Talk:Bandwagon effect

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Bad writing deleted[edit]

Deleted a paragraph: Another example of the bandwagon effect is bandwagon supporters. These are those who start following a team as soon the team gets money or starts doing well. This is like Manchester City in the Barclays Premier League. Before it found its mega rich owner the club was nothing, now all of a sudden after spending 500 million the club is challenging for the tittle. Ilan Berkowitz is an example of someone who has "jumped on the bandwagon" for this club. Normally these people are scum. Rewrite it better if it's even relevant in the first place. Ridiculous. — Preceding unsigned comment added by Masalih (talkcontribs) 16:13, 1 May 2012 (UTC)


Somebody edited it so there's the word "poop" scattered about the topic. I'll fix it <<

What about sports bandwagons?[edit]

It is the social effect caused by the success of a certain sports team. When a team is experiencing a period of success (most commonly defined as winning), there is a spike in merchandise sales, television ratings, etc. Overall, there is an increase in attention paid to winning teams. The attention, in turn, is translated into an increase of the fan-base of that sports team. Examples: -Merchandise sales in the NFL are always dependant on winning success - especially top 5 teams. -The New York Yankees are probably one of the largest fan bases of any sports team that has ever existed, due to their success. They have won more than 20 World Series and appeared in more than 30.

Specific published sources of sports bandwagons might be put to good use in the article, but there needs to be a reasonable attempt to make the article encyclopedic, instead of simply a dictionary definition with a list of examples. Not only is there an etymological history of the term, but there is specific uses in various social sciences which (to me anyways) justifies an article entry, instead of a simple redirect to the Wikitionary Cuvtixo (talk) 17:08, 29 March 2009 (UTC)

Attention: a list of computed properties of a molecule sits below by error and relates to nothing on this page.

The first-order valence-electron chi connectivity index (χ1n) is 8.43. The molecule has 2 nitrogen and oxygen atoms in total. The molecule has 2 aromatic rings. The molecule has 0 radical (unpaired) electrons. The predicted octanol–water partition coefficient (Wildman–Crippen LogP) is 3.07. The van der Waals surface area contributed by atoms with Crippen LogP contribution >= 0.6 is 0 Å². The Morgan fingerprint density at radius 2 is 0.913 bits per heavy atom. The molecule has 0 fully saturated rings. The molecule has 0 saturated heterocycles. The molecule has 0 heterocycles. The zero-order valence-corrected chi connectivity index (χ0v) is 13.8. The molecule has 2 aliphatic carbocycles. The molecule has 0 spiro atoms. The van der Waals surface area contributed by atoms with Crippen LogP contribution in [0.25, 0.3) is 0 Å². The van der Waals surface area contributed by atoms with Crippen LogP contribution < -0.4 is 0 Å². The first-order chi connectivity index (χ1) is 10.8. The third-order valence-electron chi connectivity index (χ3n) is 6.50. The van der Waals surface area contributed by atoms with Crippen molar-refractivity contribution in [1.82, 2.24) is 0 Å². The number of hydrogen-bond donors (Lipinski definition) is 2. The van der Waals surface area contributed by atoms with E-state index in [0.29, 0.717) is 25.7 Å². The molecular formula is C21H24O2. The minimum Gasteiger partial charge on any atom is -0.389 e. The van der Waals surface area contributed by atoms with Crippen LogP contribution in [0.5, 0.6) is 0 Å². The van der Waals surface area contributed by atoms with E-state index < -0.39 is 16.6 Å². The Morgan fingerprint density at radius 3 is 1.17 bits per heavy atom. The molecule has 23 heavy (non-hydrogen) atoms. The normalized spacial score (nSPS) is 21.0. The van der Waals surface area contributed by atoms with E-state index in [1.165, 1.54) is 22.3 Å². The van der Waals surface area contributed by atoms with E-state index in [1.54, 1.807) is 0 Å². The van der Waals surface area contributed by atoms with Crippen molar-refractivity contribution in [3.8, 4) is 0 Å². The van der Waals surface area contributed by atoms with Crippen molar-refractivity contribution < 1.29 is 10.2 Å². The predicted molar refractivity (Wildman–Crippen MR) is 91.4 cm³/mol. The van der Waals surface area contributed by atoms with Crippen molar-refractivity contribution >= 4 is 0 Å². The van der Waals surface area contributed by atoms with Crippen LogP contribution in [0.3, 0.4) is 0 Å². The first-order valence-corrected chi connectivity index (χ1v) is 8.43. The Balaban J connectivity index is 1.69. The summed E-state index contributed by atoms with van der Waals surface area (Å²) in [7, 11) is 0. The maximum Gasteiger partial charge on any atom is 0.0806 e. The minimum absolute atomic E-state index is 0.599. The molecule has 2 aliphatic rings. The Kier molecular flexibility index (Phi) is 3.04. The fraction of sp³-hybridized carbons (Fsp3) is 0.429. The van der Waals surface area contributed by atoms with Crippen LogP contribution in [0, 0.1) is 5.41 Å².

were doing a school report on bandwagons and we need help on examples and practical uses of then if any one can help plez let me know

Response: See the research on ulcer treatment, by Prof. Barry Marshall \\\\\\\\\\\\\bnkjxxczjctad345R&link_type=ARTICLE&db_key=AST] " have anything to do at all with the topic? It apears to be more about the galaxy and does not mention 'bandwagon' once. Rudraksha 03:44, 16 August 2006 (UTC)

Good point, I looked this link over, and has no apperent relation to "Bandwagons" I hae deleted it --Robin63 04:30, 12 February 2007 (UTC)

music bandwagon add[edit]

Does anyone have a cite for this newly added 'Use in the Music Industry' bit? It doesn't seem to really differentiate from the main definition, but I don't want to delete it if there's real usage of this (as opposed to just trends and the whole existance of the Top 40). -Thespian 01:31, 24 April 2007 (UTC)

I question the "in science" section[edit]

the examples and rationale in this seciton heavily resemble propaganda bandied about by the neo-creationist "Intelligent Design" movement to discredit the idea scientists study empirical evidence, implying scientists follow a bandwagon rather than arrive at similar conclusions because those conclusions are what the evidence empirically supports.

If a scientific study truly follows the scientific method, and its calculations are mathematically sound, then no matter how much you try to bias the conclusion you will be unable to change your findings. Under the presented rationale the color of chloroplasts (green) would be reported blue, yellow, or purple if scientists weren't introducing bias into their results.

Notice in the example the implication that the distance between the sun and galaxy center is "supposed" to "differ considerably" across publications because of different methods of measuremet, otherwise it's biased. A distance measured using a tape measure is the same distance measured using light is the same distance measured using radio reflection, and no amount of "rechecking calculations" will change that to a different value if the findings which established and confirmed the "accepted value" were sound. If this example is supposed to be a controversial topic then citations are absolutely required (showing both bandwagon mentality and evidence of tampering by "correcting calculations").